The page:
An April Rush hour in San Francisco

20th April. I left work early today just before five to beat the rush hour and go meet a friend. I took the bus from the financial district and started heading towards the Sunset. The bus glided through the financial district. The bus had a spirit about it. There were people whistling and laughing. We were all pretty smug about having escaped the office early. I even got a seat.

To my surprise, it was as we had long left the financial district that things became dire. People were crammed so tightly that there was a woman who had to hold her breath so that the doors would automatically close. I gave my seat up for an older lady and I struggled to find a wedge of space to put my left foot. In the end, my feet were at right angles and my back was bent as I squeezed between the masses of people while holding onto the safety bar and trying not to concern the nice lady to my right by brushing her backside which was uncomfortably close. The bus wheezed and coughed and jolted us to the sides as it sluggardly pulled away from the bus stop.
Cars around us were honking and the bus was barely moving. It stopped and started and stopped and started again as if it had forgotten something important and there were times where I wondered if it was going in reverse. There was a strange bunch of people on that bus at that time even for San Francisco. In the corner of my eye, I caught a peculiar scraggly man with long matted gray hair holding a large bag of popcorn wrapped in cellophane as if it was a bouquet of flowers. There were more hoodies and hippies than I was accustomed to, even in these parts. Most peculiar of all was the abundance of kids for this time. Kids with baseball caps and lumberjack shirt dresses. There were so many I could identify the latest teen fashion trend. Apparently, it’s gaping holes in jeans — holes which show more skin than denim on the thighs.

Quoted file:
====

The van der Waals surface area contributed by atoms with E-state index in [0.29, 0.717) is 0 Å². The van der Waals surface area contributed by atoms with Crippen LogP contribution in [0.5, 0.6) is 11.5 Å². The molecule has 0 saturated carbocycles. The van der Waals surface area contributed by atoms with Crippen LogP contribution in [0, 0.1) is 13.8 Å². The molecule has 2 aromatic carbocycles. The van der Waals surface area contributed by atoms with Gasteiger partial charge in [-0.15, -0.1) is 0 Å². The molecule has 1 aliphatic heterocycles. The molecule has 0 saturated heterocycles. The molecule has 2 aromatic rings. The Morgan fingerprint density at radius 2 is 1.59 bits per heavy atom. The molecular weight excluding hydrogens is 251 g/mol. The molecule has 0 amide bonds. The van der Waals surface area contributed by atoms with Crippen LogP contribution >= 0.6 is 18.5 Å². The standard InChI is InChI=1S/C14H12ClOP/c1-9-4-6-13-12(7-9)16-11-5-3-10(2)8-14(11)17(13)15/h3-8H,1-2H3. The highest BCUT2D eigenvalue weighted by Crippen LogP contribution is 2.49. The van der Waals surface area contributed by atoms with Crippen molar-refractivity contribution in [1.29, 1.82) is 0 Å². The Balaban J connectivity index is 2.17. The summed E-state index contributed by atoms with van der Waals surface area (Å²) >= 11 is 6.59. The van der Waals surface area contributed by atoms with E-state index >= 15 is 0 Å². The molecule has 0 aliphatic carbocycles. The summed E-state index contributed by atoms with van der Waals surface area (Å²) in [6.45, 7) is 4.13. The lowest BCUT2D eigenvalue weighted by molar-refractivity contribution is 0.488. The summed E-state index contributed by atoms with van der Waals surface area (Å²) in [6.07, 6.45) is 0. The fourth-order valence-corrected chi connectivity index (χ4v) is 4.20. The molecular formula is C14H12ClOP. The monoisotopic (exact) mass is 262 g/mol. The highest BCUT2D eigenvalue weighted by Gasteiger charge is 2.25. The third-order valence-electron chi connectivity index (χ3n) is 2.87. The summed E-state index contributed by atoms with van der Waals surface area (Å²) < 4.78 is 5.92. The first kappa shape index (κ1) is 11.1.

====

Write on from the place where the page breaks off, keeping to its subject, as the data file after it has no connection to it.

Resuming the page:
I realized the driver was making a muffled announcement, but I only caught the tail-end — we were experiencing delays.

As we got closer to Golden Gate Park it was clear there was some kind of event happening that day, yet I found this strange as big events tend to happen on Fridays and weekends and this was a Thursday. It was far too early for Independence Day and Easter day was not the kind of event that got people out of nine to five routines, especially a week after Easter had fallen. Even the Hunky Jesus event didn’t bring out people like this.
My friend sent me a screenshot of his status. He was going to be late, there were huge delays with his Uber, even the Uber Pools were surging. Neither of us had ever seen Uber prices that high.
“What’s going on?” he asked me.

I looked at Google Maps and the roads were clogged. The traffic spread from Haight all the way across the Bay Bridge and there were road accidents in almost all the districts in between. I‘d never seen such traffic in the bay. The traffic spread across San Francisco bay as if it was Karl the Fog himself.

At this point, the bus was barely moving so I squeezed through all the bodies on the bus and slid down out of the door until finally, the bus puffed me out into the street. I walked into the Sunset, the bus staggering alongside me. We walked the next three bus stops together. I was happy to breathe.

There was an extra large peanut butter Reese’s Bar in the middle of the road. It had been torn on one side and when I kicked it a little with my foot I could see a small nibble had been taken from the corner. A couple walked past, a beer cooler trolleyed behind them. The police were removing some traffic barriers a few blocks from the Haight and there were people singing and laughing. A helicopter flew overhead.

I glanced at the time and then I looked at the date and then as I did, a whiff of the air took hold of me and in that sniff, everything was exquisitely clear and the mystery unraveled.

Rush hour gets moved an hour earlier when it’s 4.20 in San Francisco.